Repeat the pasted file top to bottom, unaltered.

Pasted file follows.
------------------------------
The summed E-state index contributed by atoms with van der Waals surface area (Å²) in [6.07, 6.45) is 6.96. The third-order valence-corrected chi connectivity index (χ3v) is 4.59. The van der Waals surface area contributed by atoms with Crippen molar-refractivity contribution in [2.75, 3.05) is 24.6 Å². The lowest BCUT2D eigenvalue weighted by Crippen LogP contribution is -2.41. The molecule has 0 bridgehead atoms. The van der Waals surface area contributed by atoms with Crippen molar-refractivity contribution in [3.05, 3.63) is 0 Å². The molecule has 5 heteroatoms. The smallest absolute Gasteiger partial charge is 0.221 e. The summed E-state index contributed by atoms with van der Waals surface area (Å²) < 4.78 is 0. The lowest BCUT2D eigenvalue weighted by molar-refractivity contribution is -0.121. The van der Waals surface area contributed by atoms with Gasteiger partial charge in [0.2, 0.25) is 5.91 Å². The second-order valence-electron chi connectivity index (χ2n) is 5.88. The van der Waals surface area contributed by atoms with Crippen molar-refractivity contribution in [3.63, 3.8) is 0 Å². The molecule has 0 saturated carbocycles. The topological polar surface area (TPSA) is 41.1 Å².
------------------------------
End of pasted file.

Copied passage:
The summed E-state index contributed by atoms with van der Waals surface area (Å²) in [6.07, 6.45) is 6.96. The third-order valence-corrected chi connectivity index (χ3v) is 4.59. The van der Waals surface area contributed by atoms with Crippen molar-refractivity contribution in [2.75, 3.05) is 24.6 Å². The lowest BCUT2D eigenvalue weighted by Crippen LogP contribution is -2.41. The molecule has 0 bridgehead atoms. The van der Waals surface area contributed by atoms with Crippen molar-refractivity contribution in [3.05, 3.63) is 0 Å². The molecule has 5 heteroatoms. The smallest absolute Gasteiger partial charge is 0.221 e. The summed E-state index contributed by atoms with van der Waals surface area (Å²) < 4.78 is 0. The lowest BCUT2D eigenvalue weighted by molar-refractivity contribution is -0.121. The van der Waals surface area contributed by atoms with Gasteiger partial charge in [0.2, 0.25) is 5.91 Å². The second-order valence-electron chi connectivity index (χ2n) is 5.88. The van der Waals surface area contributed by atoms with Crippen molar-refractivity contribution in [3.63, 3.8) is 0 Å². The molecule has 0 saturated carbocycles. The topological polar surface area (TPSA) is 41.1 Å².